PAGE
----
Full Title: Reasons for Establishing the Colony of Georgia, with regard to the Trade of Great Britain, the Increase of our People, and the Employment and Support it will afford to great Numbers of our own Poor, as well as foreign persecuted Protestants. With some Account of the Country, and the Design of the Trustees. By Benjamin Martin, Esq; Second Edition. London: Printed for W. Meadows, at the Angel in Cornhill, MDCCXXXIII.
For ESTABLISHING the
COLONY of GEORGIA.
IT is undoubtedly a self-evident Maxim, that the Wealth of a Nation consists in the Numbers of her People. But this holds true so far only, as Employment is, or can be found for them; if there be any Poor, who do not, or cannot add to the Riches of their Country by Labour, they must lie a dead Weight on the Publick; and as every wise Government, like the Bees, should not suffer any Drones in the State, these Poor should be situated in such Places, where they might be easy themselves, and useful to the Commonwealth.
IF this can be done by transplanting such as are necessitous and starving here, and consequently unnecessary; it is incumbent on us, at this Time more particularly, to promote and enlarge our Settlements abroad with unusual Industry, when the Attention of almost all the Powers in Europe is turn’d towards the Improvement of theirs. The French are continually underming us both in the East and West-Indies. The Emperor is attempting the same: Portugal owes her Riches chiefly to her Plantations: Sweden, Denmark, and Germany find themselves poor, because they have none at present, tho’ they abound with laborious Men. The Colonies of Spain supply the Want of Industry in her Natives, and Trade in her Towns: If the Scarcity of her People at home is imputed to them, I think it unjust; it is evidently owing to the Nature of her Government, her Religion, and its Inquisition: As may be seen by Italy, who has no Colonies, yet is thin of Inhabitants, especially in the Pope’s Dominions: And tho’ as rich a Soil as any in the World, yet her People are poor, and the Country in many Places uncultivated, by shutting up those, who would serve their Maker in a better Manner by being industrious, and would be more useful Members of Society as Plowmen than as Monks. IT is at all Times our Interest to naturalize as much as we can the Products of other Countries; especially such as we purchase of Foreigners with ready Money, or otherwise to our Disadvantage; such as are necessary or useful to support, or carry on our Manufactures: Such as we have a great Demand for: And such as we can raise ourselves as good in Kind as any other Country can furnish us with. Because by so doing we not only gain a new Provision for our Poor, and an Increase of our People by increasing their Employment; but by raising such Materials ourselves, our Manufactures come the cheaper to us, whereby we are enabled to cope with other Nations in foreign Markets, and at the same Time prevent our Home Consumption of them being a Luxury too prejudicial to us.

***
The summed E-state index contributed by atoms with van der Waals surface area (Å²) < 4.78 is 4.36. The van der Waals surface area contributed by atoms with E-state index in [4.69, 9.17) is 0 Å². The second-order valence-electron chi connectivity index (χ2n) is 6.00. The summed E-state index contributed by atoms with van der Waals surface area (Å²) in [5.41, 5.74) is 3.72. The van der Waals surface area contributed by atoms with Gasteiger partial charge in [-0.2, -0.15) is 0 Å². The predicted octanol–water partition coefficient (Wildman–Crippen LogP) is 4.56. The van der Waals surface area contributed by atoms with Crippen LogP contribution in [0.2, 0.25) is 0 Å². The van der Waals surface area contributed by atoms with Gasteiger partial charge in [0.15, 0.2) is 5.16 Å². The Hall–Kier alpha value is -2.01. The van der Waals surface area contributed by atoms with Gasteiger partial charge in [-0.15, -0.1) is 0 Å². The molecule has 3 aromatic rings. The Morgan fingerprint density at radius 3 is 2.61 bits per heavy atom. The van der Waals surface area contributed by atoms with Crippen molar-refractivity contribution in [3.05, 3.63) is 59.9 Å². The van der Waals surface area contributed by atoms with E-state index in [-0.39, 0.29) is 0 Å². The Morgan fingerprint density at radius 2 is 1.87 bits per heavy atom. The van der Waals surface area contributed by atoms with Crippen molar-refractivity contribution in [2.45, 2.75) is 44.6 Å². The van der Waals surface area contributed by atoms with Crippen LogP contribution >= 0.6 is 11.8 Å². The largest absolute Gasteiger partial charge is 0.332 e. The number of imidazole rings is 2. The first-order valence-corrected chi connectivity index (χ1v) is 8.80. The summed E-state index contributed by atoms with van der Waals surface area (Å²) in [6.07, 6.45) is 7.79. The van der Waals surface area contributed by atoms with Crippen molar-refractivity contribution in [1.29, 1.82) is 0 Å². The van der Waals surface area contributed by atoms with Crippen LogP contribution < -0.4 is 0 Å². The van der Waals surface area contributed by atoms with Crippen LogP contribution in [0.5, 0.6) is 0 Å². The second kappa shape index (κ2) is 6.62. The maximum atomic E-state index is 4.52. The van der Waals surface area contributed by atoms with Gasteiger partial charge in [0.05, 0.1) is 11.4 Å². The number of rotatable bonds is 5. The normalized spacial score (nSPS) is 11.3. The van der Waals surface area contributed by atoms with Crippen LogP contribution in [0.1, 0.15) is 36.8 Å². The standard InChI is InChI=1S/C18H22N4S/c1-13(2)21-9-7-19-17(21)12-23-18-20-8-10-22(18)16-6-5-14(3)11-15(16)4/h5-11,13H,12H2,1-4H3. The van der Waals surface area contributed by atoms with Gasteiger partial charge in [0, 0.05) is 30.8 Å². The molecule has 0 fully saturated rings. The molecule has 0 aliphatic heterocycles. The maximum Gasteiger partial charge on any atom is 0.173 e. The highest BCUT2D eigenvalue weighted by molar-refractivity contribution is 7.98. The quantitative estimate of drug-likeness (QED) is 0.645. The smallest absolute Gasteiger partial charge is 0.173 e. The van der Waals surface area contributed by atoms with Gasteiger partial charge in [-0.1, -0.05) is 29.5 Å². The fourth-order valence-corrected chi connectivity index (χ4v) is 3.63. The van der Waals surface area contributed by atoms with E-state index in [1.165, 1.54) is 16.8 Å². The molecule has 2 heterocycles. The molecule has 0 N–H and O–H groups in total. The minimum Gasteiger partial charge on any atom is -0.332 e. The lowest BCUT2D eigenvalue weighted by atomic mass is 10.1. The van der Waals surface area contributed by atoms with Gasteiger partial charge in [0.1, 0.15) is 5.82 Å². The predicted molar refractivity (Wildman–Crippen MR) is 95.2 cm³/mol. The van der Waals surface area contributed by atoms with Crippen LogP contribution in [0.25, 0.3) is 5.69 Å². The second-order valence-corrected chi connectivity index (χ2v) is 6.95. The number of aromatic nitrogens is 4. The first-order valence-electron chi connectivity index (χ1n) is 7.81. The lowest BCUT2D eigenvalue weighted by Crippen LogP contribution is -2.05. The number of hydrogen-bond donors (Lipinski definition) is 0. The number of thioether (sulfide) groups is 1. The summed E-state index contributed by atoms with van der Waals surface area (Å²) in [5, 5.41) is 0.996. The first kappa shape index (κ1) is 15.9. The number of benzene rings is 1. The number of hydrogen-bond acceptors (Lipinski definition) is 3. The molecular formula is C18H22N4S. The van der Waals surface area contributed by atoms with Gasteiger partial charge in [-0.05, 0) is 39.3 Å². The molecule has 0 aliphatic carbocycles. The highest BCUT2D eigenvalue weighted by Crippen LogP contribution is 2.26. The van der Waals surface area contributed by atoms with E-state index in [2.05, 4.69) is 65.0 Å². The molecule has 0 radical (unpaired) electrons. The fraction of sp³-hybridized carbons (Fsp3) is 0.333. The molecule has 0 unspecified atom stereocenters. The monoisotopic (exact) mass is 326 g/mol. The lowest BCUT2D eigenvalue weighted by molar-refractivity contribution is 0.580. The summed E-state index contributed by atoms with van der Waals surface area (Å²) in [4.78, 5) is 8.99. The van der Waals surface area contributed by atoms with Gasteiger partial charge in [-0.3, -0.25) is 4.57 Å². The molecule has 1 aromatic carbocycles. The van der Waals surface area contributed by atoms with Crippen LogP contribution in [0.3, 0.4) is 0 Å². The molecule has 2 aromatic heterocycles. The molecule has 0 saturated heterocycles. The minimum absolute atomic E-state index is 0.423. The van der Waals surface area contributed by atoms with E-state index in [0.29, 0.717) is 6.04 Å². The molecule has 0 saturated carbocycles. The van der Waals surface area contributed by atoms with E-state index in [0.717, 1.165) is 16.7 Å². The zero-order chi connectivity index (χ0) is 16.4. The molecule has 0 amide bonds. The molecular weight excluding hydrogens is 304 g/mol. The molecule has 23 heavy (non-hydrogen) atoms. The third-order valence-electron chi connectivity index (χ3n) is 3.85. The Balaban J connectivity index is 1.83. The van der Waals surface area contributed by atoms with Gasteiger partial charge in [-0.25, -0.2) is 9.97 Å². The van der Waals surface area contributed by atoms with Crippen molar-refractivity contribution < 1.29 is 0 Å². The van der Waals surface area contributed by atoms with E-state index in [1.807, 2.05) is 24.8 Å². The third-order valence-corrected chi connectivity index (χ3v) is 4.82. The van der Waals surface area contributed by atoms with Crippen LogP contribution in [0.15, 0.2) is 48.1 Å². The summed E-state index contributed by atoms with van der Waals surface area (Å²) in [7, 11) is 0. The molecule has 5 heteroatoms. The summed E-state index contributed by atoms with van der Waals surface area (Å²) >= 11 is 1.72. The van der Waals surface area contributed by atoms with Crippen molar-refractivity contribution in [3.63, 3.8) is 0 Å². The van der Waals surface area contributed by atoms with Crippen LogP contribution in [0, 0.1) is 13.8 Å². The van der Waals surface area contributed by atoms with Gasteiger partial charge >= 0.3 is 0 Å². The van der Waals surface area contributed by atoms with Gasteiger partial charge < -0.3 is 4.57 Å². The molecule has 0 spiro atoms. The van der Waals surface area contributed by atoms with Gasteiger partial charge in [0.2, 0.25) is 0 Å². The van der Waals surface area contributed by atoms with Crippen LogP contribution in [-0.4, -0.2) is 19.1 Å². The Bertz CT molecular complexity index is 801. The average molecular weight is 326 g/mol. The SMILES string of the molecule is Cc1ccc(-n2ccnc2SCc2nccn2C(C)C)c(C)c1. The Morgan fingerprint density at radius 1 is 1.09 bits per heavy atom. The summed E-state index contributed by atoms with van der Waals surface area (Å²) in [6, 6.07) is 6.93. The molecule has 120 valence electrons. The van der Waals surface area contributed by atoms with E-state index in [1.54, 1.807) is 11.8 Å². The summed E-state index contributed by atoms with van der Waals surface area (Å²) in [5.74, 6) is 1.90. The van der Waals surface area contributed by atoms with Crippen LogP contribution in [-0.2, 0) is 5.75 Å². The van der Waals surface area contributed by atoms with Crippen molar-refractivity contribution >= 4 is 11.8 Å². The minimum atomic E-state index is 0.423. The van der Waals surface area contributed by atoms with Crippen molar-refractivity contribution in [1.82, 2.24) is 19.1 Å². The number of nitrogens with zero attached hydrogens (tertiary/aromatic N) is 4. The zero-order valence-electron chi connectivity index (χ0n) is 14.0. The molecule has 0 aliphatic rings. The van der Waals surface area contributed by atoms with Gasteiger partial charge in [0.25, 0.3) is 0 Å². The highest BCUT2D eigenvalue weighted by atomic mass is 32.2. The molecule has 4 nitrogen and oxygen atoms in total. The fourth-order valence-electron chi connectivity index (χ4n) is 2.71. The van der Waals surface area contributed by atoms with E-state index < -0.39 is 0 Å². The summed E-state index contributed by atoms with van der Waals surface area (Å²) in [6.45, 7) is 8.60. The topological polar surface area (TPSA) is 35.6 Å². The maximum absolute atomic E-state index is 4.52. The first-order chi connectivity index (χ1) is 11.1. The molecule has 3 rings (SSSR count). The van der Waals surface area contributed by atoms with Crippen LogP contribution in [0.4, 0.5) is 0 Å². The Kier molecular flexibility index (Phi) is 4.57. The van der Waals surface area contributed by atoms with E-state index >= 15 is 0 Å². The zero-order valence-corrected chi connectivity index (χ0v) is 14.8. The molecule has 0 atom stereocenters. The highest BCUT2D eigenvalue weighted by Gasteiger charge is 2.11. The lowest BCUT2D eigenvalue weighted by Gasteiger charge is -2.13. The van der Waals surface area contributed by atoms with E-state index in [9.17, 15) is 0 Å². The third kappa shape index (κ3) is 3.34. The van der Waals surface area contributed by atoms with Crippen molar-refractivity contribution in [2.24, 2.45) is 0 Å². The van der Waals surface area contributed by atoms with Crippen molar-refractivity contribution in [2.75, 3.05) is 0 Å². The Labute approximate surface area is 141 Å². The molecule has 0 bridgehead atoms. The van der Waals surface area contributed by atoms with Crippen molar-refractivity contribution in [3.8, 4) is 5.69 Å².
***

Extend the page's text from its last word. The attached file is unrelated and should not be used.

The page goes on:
I HOPE in the following Tract to make these evidently appear, and shew the Advantages that must accrue to our Trade by establishing the Colony of Georgia. I shall give some Account of the Country, and the Proceedings of the Trustees, and with Candor take Notice of the Objections that are made to this Design, and endeavour to answer them in the clearest and fullest Manner I can. I think it may be proved that we have many, who are, and will be useless at home, and that the settling such a Colony with these, and the foreign persecuted Protestants is consistent with the Interest and Reputation of Great-Britain.TO show the Disadvantage under which we purchase some fo the Products of other Countries, I shall begin with the Italian Trade, the Balance of which is every Year above 300, 000 l. against us, as appears by Accounts taken from the Custom-house Books. And this Balance is occasion’d by the large Importation of Silk, bought there with our ready Money, tho’ we can raise Raw Silk of equal Goodness in Georgia, and are now enabled to work it up here in as great Perfection as the Italians themselves. THAT we can raise it, we have sufficient Proof by an Importation of it from Carolina for several Years, tho’ for want of Hands only to carry it on, the Quantity imported has been too small for any thing more than Trials. With many navigable Rivers for the Convenience of its Trade, the Country is extremely rich and fruitful. It produces white Mulberry-Trees wild, and in great Abundance. The Air, as it is healthy for Man, (the Latitude about 32,) is also proper for the Silk-worms; and as Care is the principal Thing requisite in nourishing and feeding these, every Person from Childhood to old Age can be of Use. But the Goodness of this Silk will appear fully by the following Letter from a Gentleman, whose Name will carry more Weight, than any Thing I can offer in behalf of it. This Letter was written to the Trustees for establishing the Colony. A Copy here of it is here Printed, with the Gentleman’s Leave. . . .